I Walked My Daughter Down the Aisle

On a blazingly beautiful July afternoon in 2003, I walked my daughter down the aisle. Well, actually, it was a hill since the ceremony was on the grounds of a lodge in Montana’s Glacier National Park. The point, though, is that she was on my arm and not her father’s. After a particularly fractious divorce, he had gone his own way and he wasn’t on the wedding guest list. When Stacey first asked me to do the honors, I flinched. I felt as though I’d be broadcasting the fact that my marriage had failed and that I was the wallflower at the wedding. I thought I had long since evolved beyond the emotional self-centerdness of, say, an eighth grader but apparently I had not. I also thought I was a staunch feminist who didn’t care about gender roles, but that didn’t seem to hold true in this case either. Blinking back embarrassed tears, I managed to ask Stacey if her future father-in-law, Chuck, wouldn’t be a better choice. He’d be in a tux whereas I’d be in a purple gown. He’s taller than she is and I’m shorter. Most important, he’s a guy and I’m not.
Stacey was shocked. “Mom,” she said. “The whole point is that you should be the parent who gives me to Mark. You brought me up. You did everything.” By then we were both crying. I hugged her fiercely and said I’d do it.
Stacey and Mark left New York for Montana the day before I did. Alone during my flight, I tried not to dwell on the fact that I wasn’t yet entirely comfortable being cast in a role traditionally reserved for dads. How did I end up in this situation? Nobody gets married expecting to get divorced. Remembering the wonderful early years of my marriage, I was still stunned at the way things had turned out. To steady myself, I kept silently repeating a little mantra about how Stacey thought I had done a good job as a mom.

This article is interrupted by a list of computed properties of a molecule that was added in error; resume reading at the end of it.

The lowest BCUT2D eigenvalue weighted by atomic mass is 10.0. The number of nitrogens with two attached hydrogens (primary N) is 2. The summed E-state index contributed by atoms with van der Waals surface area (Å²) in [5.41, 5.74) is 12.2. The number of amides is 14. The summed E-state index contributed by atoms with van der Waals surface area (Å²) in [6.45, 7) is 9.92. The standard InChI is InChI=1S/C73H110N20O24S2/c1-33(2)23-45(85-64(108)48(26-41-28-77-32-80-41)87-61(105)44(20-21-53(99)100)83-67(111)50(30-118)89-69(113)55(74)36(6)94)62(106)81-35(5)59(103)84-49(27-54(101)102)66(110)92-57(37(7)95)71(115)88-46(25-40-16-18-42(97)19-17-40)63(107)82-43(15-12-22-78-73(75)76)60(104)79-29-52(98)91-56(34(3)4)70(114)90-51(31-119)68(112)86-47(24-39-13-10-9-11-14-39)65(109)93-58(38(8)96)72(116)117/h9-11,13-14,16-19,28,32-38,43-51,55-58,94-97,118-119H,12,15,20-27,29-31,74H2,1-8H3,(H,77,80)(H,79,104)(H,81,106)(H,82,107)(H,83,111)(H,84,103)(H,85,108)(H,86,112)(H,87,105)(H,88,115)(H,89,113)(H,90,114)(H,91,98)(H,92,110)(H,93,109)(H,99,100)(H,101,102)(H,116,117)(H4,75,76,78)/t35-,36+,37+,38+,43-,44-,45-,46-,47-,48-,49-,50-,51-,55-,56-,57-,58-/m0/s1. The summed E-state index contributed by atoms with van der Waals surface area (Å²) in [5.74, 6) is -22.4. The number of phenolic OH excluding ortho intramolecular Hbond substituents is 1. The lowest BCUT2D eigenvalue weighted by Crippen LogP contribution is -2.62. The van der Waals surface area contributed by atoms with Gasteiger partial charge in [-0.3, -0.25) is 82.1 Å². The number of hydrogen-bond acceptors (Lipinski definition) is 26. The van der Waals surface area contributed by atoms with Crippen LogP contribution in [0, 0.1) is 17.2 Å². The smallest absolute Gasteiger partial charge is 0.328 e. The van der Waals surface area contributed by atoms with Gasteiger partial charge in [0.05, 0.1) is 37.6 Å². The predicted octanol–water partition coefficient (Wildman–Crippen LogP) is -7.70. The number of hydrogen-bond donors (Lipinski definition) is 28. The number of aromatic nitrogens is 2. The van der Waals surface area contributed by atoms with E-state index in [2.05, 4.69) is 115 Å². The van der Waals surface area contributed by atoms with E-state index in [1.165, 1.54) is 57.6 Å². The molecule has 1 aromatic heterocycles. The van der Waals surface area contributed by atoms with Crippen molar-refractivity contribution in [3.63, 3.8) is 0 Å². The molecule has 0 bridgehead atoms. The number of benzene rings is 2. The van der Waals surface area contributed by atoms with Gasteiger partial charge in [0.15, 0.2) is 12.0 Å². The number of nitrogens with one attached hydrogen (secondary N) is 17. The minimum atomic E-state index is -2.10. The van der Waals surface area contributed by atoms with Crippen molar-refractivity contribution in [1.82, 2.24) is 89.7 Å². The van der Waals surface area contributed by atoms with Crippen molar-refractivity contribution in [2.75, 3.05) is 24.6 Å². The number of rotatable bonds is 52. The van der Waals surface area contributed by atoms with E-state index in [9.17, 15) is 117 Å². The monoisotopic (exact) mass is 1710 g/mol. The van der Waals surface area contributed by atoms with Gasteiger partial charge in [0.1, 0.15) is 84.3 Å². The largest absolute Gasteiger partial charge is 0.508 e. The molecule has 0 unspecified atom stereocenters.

My son had driven to Montana with his girlfriend from his home in Olympia, Washington. They met me at the airport. Seeing them together, I had a flash of the wallflower feeling but I tamped it down. The four days ahead of us, complete with a cowboy cookout for the rehearsal dinner and some whitewater rafting, promised to be glorious. I had to get into a festive mood and fast.
That proved to be easy. Stacey and Mark’s joy was infectious from the moment I saw them at the lodge. The setting was fairytale beautiful, the arriving guests were all smiles, and before long I was caught up in the excitement. When the time finally came to hook Stacey’s arm in mine, our eyes locked and we both smiled through happy tears. I couldn’t remember why I had ever wanted to miss this moment. As the familiar strains of the wedding march began, my precious daughter and I made our way in sure and strong lock step toward the altar where Mark was waiting for me to be the parent who would give him his bride.
Sondra Forsyth, Senior Editor at ThirdAge, is a National Magazine Award winner. She writes for major magazines and is the author or co-author of eleven books. She was Executive Editor at “Ladies’ Home Journal,” Features Editor at “Cosmopolitan,” and Articles Editor at “Bride’s.” A former ballerina, she is the Artistic Director of Ballet Ambassadors, an arts-in-education company in New York City. 

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